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(India) India, health and artificial intelligence (Shoba Suri, Marco Emanuele, The Science of Where Magazine)

The Science of Where Magazine mets Shoba Suri, a Senior Fellow with the indian think tank Observer Research Foundation (ORF)’s Health Initiative. Shoba is a nutritionist with experience in community and clinical research. She has worked on nutrition, healthcare, infant and young child feeding, policy advocacy and assessment. Shoba is a trained Infant and Young Child Feeding (IYCF) counselling specialist with more than 40 research publications in scientific journals and books.

For ORF (January 8, 2021), Shoba wrote an interesting article titled CoWIN app for vaccine, telemedicine: 2021 is the turning point for India’s healthcare through AI

Can you explain to our readers what the CoWIN project is and its importance, in this pandemic phase, for a country like India? 

Co-WIN (COVID -19 Vaccine Intelligence Network) is an extension to the existing electronic Vaccine Intelligence Network (eVIN) module for it to be a comprehensive cloud-based IT solution for planning, implementation, monitoring, and evaluation of COVID-19 vaccination in India. It is an end-to-end solution that has utilities for the entire public health system from national up to the vaccinator level. Co-WIN system on a real time basis will track not only the beneficiaries but also the vaccines, the utilization, wastage, coverage of up to the sub-national level. In the first two phases of the vaccination process in India, frontline workers and medical professionals will get the vaccine. This will be followed by people over 50 years of age as they are more at risk of contracting the novel coronavirus.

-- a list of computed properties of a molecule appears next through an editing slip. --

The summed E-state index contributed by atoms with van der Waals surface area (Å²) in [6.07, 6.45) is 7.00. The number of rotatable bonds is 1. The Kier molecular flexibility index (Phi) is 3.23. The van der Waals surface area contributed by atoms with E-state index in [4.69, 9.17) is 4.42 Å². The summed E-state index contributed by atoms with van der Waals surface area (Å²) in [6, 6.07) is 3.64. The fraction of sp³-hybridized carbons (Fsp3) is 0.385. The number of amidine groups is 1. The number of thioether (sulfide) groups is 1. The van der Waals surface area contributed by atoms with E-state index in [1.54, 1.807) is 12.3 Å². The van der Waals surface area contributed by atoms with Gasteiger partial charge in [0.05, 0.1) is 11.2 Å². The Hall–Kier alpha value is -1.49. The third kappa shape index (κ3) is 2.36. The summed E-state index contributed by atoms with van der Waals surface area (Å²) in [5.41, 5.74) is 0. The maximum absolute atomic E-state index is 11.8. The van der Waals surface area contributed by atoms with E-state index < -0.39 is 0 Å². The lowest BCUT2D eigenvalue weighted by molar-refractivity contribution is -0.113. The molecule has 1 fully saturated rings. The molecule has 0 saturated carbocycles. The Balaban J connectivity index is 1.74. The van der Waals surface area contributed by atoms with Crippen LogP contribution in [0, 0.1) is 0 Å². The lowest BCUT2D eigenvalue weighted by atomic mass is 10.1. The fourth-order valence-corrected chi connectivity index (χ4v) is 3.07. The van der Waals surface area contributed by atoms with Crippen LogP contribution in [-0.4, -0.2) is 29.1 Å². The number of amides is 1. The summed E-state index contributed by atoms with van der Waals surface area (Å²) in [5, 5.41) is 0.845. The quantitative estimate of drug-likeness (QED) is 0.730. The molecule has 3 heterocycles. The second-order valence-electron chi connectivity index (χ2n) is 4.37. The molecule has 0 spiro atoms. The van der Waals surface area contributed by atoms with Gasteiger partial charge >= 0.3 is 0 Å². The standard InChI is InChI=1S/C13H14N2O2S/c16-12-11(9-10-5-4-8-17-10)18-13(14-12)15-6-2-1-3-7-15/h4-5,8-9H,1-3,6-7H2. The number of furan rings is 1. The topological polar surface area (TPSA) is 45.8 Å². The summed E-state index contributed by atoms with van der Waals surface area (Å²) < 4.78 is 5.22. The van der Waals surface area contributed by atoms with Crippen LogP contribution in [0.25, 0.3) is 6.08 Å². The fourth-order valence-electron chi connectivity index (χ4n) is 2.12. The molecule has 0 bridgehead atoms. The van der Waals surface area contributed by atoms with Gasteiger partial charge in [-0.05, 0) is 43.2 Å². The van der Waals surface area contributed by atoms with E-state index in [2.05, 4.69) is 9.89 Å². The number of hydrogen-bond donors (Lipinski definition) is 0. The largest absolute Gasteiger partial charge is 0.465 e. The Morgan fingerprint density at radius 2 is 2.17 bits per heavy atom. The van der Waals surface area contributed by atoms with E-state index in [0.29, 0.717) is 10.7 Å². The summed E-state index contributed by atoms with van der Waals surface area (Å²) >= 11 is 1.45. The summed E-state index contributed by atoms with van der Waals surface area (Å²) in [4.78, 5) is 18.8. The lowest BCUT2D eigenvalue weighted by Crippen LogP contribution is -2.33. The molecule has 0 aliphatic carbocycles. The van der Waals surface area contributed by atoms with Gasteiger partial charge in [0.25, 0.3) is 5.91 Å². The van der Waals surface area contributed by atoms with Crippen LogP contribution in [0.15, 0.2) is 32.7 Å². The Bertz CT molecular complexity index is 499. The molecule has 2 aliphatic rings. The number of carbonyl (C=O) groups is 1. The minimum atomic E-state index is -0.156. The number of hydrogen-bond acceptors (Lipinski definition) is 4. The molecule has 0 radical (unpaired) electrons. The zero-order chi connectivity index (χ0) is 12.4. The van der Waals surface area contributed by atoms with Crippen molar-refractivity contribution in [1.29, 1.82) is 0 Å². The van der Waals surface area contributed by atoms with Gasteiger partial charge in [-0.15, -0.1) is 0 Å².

Our magazine deals, in particular, with technology for a more human society. The issue of public and global health is at the center of attention of all of us. What are the opportunities and risks of technological innovation in this field? 

Yes, with advancement in technology we have entered a digital era and much of information is stored, processed and transmitted digitally. Like it or not we have become more dependent on technology to access and receive healthcare. We have started to access health information digitally and with mobile apps booming that help us do it all –be it monitoring our activity, sleep, diet or medication. Digital technology can be helpful in transforming the unsustainable healthcare into a more sustainable system. But there is risk of information in the public domain and how this is used or transferred.

Technologies are strategic but also economic. How is their growth linked to a possibility of circular economic development, as many hope it will happen?

Technology innovation and economic development are co-related. Technology signifies increased output and efficiency and is here to stay. It helps economies of developing countries by reducing the costs of production, encouraging the growth of new business, and advancing communication. India is not far behind and has embraced science and technology to improve the national economy and the lives of its citizens. For India, the IT sector has made governance more efficient. However, there are hurdles of poverty, rural urban divide, limited access to education, and resources that hinder in achieving the goal.

Finally, India is a major technology hub. What are the prospects of that great “country-continent” also looking at the Asian macro-region? 

India has been ranked second as the global hubs for tech innovation. Technology companies in India have driven growth, created jobs, increased access to resources, education, and healthcare. It has led to fall in poverty levels and improved lifestyles; however, it also negates the labor market. As per World Bank ‘South Asia to become a hub for innovation in the Fourth Industrial Revolution’. The onset of the 4th Industrial revolution is driven by advance technology, AI, and robotics. So, the prospects look promising.